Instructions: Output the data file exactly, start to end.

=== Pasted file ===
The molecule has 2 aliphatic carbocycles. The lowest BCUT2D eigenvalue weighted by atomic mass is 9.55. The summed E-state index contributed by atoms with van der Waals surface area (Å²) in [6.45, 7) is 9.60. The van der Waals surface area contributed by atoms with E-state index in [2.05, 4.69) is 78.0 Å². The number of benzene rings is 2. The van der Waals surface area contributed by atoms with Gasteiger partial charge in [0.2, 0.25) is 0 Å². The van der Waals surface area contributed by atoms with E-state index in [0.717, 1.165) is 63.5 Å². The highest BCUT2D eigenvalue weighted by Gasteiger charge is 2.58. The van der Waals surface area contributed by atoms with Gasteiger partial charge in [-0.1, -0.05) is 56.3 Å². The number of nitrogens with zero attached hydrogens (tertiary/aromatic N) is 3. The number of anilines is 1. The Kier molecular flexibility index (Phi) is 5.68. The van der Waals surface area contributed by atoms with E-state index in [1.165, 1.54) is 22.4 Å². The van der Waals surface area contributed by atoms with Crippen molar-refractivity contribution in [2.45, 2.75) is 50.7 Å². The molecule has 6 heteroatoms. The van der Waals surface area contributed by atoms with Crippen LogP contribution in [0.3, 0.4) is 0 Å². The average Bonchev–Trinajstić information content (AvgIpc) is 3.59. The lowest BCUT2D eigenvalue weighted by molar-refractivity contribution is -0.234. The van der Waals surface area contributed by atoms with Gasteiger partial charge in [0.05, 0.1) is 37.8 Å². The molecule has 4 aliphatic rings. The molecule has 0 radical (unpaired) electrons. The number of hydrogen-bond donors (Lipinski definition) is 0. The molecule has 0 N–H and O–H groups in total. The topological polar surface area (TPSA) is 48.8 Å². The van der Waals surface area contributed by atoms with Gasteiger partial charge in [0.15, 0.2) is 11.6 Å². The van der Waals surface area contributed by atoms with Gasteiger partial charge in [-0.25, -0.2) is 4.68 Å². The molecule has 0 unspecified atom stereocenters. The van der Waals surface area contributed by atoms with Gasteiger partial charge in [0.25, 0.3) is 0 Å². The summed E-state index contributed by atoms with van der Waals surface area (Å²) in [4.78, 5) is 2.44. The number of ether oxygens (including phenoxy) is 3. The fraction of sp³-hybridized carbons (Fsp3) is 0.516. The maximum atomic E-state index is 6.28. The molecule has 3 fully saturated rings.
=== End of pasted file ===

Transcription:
The molecule has 2 aliphatic carbocycles. The lowest BCUT2D eigenvalue weighted by atomic mass is 9.55. The summed E-state index contributed by atoms with van der Waals surface area (Å²) in [6.45, 7) is 9.60. The van der Waals surface area contributed by atoms with E-state index in [2.05, 4.69) is 78.0 Å². The number of benzene rings is 2. The van der Waals surface area contributed by atoms with Gasteiger partial charge in [0.2, 0.25) is 0 Å². The van der Waals surface area contributed by atoms with E-state index in [0.717, 1.165) is 63.5 Å². The highest BCUT2D eigenvalue weighted by Gasteiger charge is 2.58. The van der Waals surface area contributed by atoms with Gasteiger partial charge in [-0.1, -0.05) is 56.3 Å². The number of nitrogens with zero attached hydrogens (tertiary/aromatic N) is 3. The number of anilines is 1. The Kier molecular flexibility index (Phi) is 5.68. The van der Waals surface area contributed by atoms with E-state index in [1.165, 1.54) is 22.4 Å². The van der Waals surface area contributed by atoms with Crippen molar-refractivity contribution in [2.45, 2.75) is 50.7 Å². The molecule has 6 heteroatoms. The van der Waals surface area contributed by atoms with Crippen LogP contribution in [0.3, 0.4) is 0 Å². The average Bonchev–Trinajstić information content (AvgIpc) is 3.59. The lowest BCUT2D eigenvalue weighted by molar-refractivity contribution is -0.234. The van der Waals surface area contributed by atoms with Gasteiger partial charge in [0.05, 0.1) is 37.8 Å². The molecule has 4 aliphatic rings. The molecule has 0 radical (unpaired) electrons. The number of hydrogen-bond donors (Lipinski definition) is 0. The molecule has 0 N–H and O–H groups in total. The topological polar surface area (TPSA) is 48.8 Å². The van der Waals surface area contributed by atoms with Gasteiger partial charge in [0.15, 0.2) is 11.6 Å². The van der Waals surface area contributed by atoms with Gasteiger partial charge in [-0.25, -0.2) is 4.68 Å². The molecule has 0 unspecified atom stereocenters. The van der Waals surface area contributed by atoms with Gasteiger partial charge in [0.25, 0.3) is 0 Å². The summed E-state index contributed by atoms with van der Waals surface area (Å²) in [4.78, 5) is 2.44. The number of ether oxygens (including phenoxy) is 3. The fraction of sp³-hybridized carbons (Fsp3) is 0.516. The maximum atomic E-state index is 6.28. The molecule has 3 fully saturated rings.